For centuries, plants and their oils have been used in a variety of therapeutic settings. Today aromatherapy is a billion dollar industry. Here are your questions answered:
What is aromatherapy?
Aromatherapy is the use of essential oils from plants to treat an ailment. Oils are extracted from plants through a variety of different methods and then formulated to be used topically or breathed in as an aerosol.
What are the benefits of aromatherapy?
Aromatherapy has been used to treat a variety of conditions including:
- GI upset
- joint aches
- skin infections
to name a few.
In 2014 Azanchi et al described the anticonvulsant activity of neroli oil, finding its biologically active “constituents” may assist in the management of seizures.
The following is a table from Natural Healers describing some uses of essential oils.
What are the risks of aromatherapy?
Many oils may be used alone or mixed with fragrances and/or other chemicals. These many times have not be tested clinically to see their effects on the respiratory tree lining and skin. Some risks posed by the use of aromatherapy include:
- Respiratory issues – could irritate the lung lining causing cough, wheezing, mucous production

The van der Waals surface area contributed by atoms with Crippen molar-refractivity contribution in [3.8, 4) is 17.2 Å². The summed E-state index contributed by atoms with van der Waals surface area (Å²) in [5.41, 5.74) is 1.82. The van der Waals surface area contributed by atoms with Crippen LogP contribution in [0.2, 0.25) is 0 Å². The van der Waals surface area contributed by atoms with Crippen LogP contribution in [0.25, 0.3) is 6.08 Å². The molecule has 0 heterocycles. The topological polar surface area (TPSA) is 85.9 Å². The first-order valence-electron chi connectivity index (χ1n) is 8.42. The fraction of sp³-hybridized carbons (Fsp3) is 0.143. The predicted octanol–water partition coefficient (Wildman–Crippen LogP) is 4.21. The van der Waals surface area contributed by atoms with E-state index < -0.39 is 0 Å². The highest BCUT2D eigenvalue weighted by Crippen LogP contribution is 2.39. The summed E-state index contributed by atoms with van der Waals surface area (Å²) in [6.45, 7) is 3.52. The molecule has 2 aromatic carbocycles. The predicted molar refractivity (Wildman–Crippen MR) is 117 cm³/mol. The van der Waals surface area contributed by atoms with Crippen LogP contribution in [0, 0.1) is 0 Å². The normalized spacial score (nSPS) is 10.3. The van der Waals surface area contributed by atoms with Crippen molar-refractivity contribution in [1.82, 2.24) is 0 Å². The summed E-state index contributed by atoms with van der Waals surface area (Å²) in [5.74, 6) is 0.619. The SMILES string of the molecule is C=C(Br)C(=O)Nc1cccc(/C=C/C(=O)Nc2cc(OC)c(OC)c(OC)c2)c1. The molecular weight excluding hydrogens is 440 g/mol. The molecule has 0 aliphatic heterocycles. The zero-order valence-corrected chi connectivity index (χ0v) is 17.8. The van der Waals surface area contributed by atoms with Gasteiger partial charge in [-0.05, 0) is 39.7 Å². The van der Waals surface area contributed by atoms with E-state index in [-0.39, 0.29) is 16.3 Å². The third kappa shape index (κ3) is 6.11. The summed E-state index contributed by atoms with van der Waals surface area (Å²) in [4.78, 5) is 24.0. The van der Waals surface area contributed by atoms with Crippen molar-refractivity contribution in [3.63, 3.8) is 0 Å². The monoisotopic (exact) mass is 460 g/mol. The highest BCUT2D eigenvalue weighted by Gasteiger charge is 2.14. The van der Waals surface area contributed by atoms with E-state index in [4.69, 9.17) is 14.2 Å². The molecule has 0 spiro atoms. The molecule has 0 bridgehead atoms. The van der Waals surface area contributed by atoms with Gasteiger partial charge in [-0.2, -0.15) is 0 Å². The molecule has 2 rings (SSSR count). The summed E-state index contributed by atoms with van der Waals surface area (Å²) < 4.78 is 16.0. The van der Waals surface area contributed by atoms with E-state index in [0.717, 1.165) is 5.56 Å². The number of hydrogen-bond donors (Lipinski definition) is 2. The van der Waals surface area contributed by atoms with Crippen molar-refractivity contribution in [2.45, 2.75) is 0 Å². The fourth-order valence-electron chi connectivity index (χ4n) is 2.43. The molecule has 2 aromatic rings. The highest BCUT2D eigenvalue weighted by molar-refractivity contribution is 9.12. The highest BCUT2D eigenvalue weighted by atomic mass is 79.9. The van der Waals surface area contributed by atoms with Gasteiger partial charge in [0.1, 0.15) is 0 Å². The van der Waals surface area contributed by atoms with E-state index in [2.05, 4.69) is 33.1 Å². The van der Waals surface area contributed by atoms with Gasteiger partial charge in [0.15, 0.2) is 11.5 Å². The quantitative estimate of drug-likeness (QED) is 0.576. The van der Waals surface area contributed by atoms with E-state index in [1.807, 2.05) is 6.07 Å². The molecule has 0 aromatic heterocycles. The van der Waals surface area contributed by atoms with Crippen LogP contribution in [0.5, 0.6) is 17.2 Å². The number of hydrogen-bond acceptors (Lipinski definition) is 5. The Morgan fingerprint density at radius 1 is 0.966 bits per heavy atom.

- Dermatitis – rashes, hives, itching
- Photosensitivity – use could make one more susceptible to skin reactions when exposed to the sun, causing burning and blistering.
- Interactions with medications, possibly affecting their potency
- Risks to pets ingesting them or absorbing too much in their skin
Who should avoid aromatherapy?
At this time, we recommend avoiding aromatherapy if you have any acute or chronic respiratory conditions, severe allergies, sensitive skin, are pregnant, or are currently taking any medications that could interact with the chemicals being inhaled or absorbed.
If considering using aromatherapy we recommend consulting your medical provider first.
As we see more practitioners integrate aromatherapy into one’s medical plan, more needs to be clinically studied to determine the benefits and risks.